Portraying Christians negatively seems to be fashionable
What do you think of the movie, “Inherit the Wind?”
(This is a continuation from last week.)
Last week I began to answer this question by comparing the movie with the facts. This movie and play have been used since 1960 to distort the facts of the 1925 Scopes trial by making Christians and Southerners look ignorant and uninformed. Here are just a few more comparisons of the movie with the facts:
The Movie: William Jennings Bryan is depicted as pompous, close-minded, stupid, intolerant, hypocritical, insincere and gluttonous. He questions Scopes’ girlfriend and brings her to tears with his cruel and abusive questioning.
The Facts: There were no women participating in the trial. Bryan is said to have been the perfect gentleman. He was called the most brilliant orator of his time and “The Great Commoner.” The trial transcript depicts him as courteous and kind in all his questioning. On the other hand, the trial transcript depicts Darrow as harsh and condescending to witnesses, the jurors, the opposing attorney and even the judge. He was, in fact, cited for contempt of court for insulting the judge.
The Movie: After the trial, Bryan goes into an fanatic tirade losing all sense of dignity and reason. The crowd is bored and walks out and Bryan’s wife watches in horror as her husband goes insane. Finally, Bryan collapses on the floor mumbling incoherently, is carried out, and pronounced dead.
The Facts: Bryan had prepared a very well-supported, scientific and religious argument against evolution. He did not die in the courtroom, but died in his sleep five days after the trial. He was said to have neglected his health during the trial.
The Movie: Bryan is put on the spot and agrees to be put on the stand to be questioned.
The Facts: Darrow and Bryan both agreed to be put on the stand beforehand. Bryan went first and his beliefs were attacked mercilessly by Darrow. Before Darrow went on the stand he asked the judge to find Scopes guilty and therefore avoided cross-examination.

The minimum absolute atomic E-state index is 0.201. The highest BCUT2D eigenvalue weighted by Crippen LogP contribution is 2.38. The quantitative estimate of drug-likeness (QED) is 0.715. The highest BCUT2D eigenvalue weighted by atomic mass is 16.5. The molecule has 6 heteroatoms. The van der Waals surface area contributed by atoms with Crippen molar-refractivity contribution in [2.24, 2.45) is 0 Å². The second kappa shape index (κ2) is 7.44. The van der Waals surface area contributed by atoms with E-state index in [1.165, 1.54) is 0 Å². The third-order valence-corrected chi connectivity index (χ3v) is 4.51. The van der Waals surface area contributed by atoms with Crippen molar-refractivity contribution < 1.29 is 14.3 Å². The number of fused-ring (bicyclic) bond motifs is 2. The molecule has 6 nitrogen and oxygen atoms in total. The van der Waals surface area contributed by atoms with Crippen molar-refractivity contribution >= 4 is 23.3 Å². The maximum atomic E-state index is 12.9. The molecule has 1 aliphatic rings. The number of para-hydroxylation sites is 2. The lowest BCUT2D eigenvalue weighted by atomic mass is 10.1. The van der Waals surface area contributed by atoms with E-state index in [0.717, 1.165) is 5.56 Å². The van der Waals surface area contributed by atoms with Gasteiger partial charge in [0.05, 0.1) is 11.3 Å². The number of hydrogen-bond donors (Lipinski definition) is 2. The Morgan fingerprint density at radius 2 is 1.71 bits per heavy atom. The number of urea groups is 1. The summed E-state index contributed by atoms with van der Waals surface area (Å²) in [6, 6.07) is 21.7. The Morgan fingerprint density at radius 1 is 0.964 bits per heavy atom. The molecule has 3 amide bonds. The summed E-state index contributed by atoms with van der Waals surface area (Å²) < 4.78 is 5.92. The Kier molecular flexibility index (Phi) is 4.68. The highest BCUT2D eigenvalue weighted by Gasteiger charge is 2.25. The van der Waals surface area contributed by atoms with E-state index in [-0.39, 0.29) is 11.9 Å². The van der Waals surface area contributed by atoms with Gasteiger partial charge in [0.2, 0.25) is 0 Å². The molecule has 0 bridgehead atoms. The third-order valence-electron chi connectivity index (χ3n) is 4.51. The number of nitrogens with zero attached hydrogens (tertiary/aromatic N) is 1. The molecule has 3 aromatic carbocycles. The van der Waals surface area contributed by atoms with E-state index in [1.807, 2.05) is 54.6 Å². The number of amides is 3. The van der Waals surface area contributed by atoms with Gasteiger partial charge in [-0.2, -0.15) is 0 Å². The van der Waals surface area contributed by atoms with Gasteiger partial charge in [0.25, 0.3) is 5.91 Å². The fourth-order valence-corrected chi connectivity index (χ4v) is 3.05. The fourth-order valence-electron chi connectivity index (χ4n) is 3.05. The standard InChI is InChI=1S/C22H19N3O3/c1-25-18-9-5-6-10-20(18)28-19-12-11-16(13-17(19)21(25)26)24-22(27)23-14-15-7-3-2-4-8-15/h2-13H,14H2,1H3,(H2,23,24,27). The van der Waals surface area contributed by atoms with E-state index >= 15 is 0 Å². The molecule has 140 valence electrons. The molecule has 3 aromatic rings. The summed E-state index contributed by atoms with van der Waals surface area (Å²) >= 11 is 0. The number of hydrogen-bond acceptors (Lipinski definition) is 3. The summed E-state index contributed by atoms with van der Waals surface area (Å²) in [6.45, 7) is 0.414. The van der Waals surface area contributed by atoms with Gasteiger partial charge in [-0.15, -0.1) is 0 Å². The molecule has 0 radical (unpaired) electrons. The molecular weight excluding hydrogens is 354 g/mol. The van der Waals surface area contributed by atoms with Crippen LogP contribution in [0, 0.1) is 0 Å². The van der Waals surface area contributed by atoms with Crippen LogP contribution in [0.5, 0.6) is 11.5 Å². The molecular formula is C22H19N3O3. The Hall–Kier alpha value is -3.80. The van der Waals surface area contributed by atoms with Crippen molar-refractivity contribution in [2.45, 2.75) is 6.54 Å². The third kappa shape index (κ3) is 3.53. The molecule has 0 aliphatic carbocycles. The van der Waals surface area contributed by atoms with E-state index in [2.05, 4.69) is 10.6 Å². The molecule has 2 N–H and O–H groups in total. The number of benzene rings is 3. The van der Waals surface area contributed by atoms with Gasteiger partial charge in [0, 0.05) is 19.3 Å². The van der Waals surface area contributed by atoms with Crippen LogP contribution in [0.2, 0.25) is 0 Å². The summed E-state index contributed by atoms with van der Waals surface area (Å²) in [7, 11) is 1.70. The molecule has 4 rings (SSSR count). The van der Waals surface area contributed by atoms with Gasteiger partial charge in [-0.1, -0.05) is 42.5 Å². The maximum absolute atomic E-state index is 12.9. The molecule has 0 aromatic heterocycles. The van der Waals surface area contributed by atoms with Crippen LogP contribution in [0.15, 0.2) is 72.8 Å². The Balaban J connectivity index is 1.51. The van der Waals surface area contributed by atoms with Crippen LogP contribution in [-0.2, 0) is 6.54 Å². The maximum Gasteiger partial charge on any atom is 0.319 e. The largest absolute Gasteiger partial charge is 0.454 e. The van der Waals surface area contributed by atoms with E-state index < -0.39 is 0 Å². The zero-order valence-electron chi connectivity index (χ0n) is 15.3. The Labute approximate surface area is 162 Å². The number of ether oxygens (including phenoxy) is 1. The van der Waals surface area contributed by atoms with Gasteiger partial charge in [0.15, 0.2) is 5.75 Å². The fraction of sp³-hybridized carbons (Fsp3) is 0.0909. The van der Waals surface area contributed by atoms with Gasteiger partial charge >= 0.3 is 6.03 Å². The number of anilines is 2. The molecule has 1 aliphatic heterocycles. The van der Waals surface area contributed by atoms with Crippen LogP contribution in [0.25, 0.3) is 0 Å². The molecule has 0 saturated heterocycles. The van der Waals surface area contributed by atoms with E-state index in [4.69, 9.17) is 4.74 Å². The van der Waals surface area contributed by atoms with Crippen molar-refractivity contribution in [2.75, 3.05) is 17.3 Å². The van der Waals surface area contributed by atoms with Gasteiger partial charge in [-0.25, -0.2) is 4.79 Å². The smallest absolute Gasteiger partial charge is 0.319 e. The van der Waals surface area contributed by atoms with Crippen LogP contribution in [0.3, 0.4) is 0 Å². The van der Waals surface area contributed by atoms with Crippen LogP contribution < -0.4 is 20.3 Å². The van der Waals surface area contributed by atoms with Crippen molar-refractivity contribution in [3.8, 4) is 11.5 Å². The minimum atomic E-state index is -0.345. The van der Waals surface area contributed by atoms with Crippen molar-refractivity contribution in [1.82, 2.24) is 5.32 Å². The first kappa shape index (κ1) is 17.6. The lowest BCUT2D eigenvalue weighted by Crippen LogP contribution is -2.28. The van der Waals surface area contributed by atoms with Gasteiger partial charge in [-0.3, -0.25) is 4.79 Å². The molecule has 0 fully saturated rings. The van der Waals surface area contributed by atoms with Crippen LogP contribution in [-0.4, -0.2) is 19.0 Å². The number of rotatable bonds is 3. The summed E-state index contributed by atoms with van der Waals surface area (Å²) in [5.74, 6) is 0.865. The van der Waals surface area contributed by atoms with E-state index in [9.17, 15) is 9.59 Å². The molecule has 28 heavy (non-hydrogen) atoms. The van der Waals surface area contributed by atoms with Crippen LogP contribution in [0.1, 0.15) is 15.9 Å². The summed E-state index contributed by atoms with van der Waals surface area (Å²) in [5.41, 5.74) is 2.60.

The Movie: Darrow questions a student of Scopes and makes a powerful point. He demonstrates that by examining evolution the student is able to think for himself. In addressing Bryan, Darrow makes the point that to believe in supernatural creation is hypocrital by asking, “Why then would God plague us with the power to think?”
The Facts: Darrow actually said, “It’s absolute bigotry to present only one view of origin.” A balanced treatment of the origin issue was overturned in Alabama in 1987. In today’s government schools students are taught just what Darrow feared, not how to think, but what to think--end of discussion. Ironically, that same “right to think” this movie tries so hard to illustrate is being abused by those that believe only evolution should be taught in school.
The Movie: Bryan said he never read The Origin of Species.
The Facts: Bryan said he read it 15 years earlier.
The Movie: Bryan objects strenuously to the low amount of the fine.
The Facts: Bryan actually offered to pay the fine out of his own pocket as a gesture of good will.
The Movie: In an eloquent but biting remark, Darrow comments to Bryan about his perspective by illustrating his fascination with a bright and shiny rocking horse as a child. The beautiful rocking horse broke the first time he tried it. He compares it to the kind of religion that would believe in creation by saying it is, “all shine and no substance. As long as the prerequisite for your shining paradise is ignorance and all that ignorance breeds - poverty, bigotry and hate - then I say, ‘To hell with it!’”
The Facts: The irony is that this movie certainly proves that ignorance breeds “bigotry and hate.” Those, like Darrow, have to be “willingly ignorant” of the facts to believe in evolution. Evolutionists themselves have disproven all the so-called evidences for evolution presented in the Scopes trial. Instead, what we see is bigotry and hatred directed toward Christians because of the “supposed discoveries of science” that “prove” evolution. This socially acceptable form of hate-mongering is protected by the state sponsored answer to origin - evolution.
As you can see, the movie is a systematic, deliberate indoctrination in evolution, presenting Christianity in a derogatory fashion, i.e. it is pure and simple propaganda. Since evolution cannot survive on the facts, it is important to reinforce the illusion of evolution with movies like “Inherit the Wind.”
Since the movie is a fictitious account of the Scopes trial, some claim we should not object. I would agree if the Scopes trial were not a real event. As a depiction of something that really happened in history, a dramatization like this one has a profound impact on the viewer’s ideas about evolution and Christians.
There seems to be an overwhelming appetite to see Christianity caricatured and mocked. That makes great entertainment. Clarence Darrow was accurate about one thing in the movie when he said, “...ignorance and fanaticism is forever busy. It needs feeding.”
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Originally published in the Rockdale/Newton Citizen